Radiology residents Mary Ellen Koran, MD, PhD, and Audrey Verde, MD, PhD, from Stanford University, contributed this post.

Sometimes, hearing a patient’s personal experience is the call-to-action we need. Below is Amanda’s* story:

“In October 2014, I knew I had cancer again. It would be my third time with ovarian cancer, and I could just feel it. Unfortunately, my doctor had just moved to another state, so I needed a new specialist. I knew my new doctor would require CT images; however, their office wouldn’t order a new scan until they had the comparison in-hand. Because my previous scans were done in another state, the fastest way I could get my images was to fill out paperwork, have my parents print it out and then drive two hours to pick up a CD of my images and mail it to me overnight. I called my new physician’s office every day for a week while my pain grew steadily. They finally found the CD in their mailroom, but told me they still couldn’t order a new scan because the comparison CD they received was of the wrong body part.

After over a week of excruciating pain, I was very upset because I correctly feared my cancer had returned and I couldn’t get any help. After visiting the doctor’s office and looking at the CD, I noticed the label said, “Name, Patient ID, CT of Chest, A…” The label had cut off the full name, which should’ve been “ Chest, Abdomen and Pelvis” – exactly what they needed. My care was delayed because of a mislabeled CD.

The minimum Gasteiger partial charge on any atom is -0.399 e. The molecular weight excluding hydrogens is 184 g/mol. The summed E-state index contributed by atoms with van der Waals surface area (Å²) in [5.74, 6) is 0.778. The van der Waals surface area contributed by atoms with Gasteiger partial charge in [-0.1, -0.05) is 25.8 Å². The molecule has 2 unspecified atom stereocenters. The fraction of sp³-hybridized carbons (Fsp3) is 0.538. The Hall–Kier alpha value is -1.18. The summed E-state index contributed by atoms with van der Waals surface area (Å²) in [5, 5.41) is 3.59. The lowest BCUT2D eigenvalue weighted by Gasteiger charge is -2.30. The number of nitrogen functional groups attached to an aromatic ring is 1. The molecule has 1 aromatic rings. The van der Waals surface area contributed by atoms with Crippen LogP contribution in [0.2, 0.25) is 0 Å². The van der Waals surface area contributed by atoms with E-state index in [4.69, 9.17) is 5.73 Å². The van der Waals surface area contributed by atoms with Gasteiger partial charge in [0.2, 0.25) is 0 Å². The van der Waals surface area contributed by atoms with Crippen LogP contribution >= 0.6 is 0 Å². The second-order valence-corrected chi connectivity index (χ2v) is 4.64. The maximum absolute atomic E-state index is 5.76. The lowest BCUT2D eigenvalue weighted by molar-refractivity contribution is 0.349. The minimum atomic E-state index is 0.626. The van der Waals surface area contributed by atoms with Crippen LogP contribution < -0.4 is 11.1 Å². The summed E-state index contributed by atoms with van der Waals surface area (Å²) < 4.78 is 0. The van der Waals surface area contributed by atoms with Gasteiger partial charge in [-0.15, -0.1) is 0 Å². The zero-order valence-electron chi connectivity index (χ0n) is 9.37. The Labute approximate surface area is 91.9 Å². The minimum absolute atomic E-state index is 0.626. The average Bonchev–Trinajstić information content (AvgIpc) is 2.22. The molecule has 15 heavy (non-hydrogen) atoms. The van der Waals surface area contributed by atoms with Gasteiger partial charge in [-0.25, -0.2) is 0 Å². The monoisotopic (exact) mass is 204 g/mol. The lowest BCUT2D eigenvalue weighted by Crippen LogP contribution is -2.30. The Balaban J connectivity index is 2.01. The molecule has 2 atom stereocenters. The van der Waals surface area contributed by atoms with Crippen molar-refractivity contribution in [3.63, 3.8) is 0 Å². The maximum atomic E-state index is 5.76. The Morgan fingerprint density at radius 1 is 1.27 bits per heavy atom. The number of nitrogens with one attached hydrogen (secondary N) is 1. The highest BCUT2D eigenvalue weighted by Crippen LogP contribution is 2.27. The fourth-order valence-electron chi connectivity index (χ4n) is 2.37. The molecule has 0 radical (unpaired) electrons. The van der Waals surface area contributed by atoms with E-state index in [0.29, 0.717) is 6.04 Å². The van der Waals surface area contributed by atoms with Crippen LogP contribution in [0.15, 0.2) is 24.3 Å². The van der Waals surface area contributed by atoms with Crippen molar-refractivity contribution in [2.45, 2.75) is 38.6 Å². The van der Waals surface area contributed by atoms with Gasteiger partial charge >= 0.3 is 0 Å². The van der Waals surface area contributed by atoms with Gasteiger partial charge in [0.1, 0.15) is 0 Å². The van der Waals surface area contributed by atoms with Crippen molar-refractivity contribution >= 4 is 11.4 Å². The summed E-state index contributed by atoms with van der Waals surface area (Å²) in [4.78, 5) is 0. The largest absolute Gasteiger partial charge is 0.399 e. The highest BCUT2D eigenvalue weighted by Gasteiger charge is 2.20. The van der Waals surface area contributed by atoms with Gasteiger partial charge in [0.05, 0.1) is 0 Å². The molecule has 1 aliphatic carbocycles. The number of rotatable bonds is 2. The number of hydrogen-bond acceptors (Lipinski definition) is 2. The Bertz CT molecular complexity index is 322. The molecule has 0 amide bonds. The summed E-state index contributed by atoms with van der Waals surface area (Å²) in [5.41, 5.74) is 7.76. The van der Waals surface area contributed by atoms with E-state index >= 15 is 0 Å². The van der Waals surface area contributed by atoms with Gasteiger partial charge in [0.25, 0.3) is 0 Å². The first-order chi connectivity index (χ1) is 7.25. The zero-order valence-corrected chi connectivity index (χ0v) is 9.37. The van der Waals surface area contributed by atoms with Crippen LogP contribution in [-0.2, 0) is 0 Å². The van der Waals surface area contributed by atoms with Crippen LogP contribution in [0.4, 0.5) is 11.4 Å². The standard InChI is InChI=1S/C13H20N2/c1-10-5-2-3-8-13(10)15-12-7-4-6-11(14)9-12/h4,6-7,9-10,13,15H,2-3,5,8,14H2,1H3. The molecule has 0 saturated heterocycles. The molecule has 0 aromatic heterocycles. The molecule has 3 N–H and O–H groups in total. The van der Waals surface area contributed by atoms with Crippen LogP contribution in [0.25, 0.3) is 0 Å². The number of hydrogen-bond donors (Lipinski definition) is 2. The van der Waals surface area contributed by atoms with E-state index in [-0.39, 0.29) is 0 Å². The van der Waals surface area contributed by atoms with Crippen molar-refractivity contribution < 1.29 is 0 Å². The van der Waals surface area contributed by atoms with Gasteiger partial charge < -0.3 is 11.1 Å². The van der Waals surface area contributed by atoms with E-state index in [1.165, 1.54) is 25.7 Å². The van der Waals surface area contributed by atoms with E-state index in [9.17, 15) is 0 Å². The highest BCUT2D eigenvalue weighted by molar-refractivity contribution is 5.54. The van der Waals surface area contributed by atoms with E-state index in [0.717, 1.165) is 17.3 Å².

Following two terrible weeks of pain, fear and frustration, my new physicians finally ordered a CT scan. My cancer had dramatically grown. I had surgery immediately, which could have been even more immediate if I hadn’t dealt with the issues obtaining my physical CD, which is a major barrier to care.”

*This patient has consented to use her real name.

There are multiple examples here where a secure, cloud-based image sharing platform would have improved patient care. Will you join us on our journey to #DitchTheDisk and improve the standard of care for all patients?

The #DitchTheDisk Task Force actively seeks patient and practitioner advocates as we embark on a journey to change the method of imaging transfer. To get involved, please fill out this form or email

If you or someone you know has been affected by access to medical images, share your stories using the hashtag #DitchTheDisk on social media, commenting below or by joining the discussion on Engage (login required).

×Your comment has been successfully submitted for approval and will be published after approval.
Leave a Comment

You may also like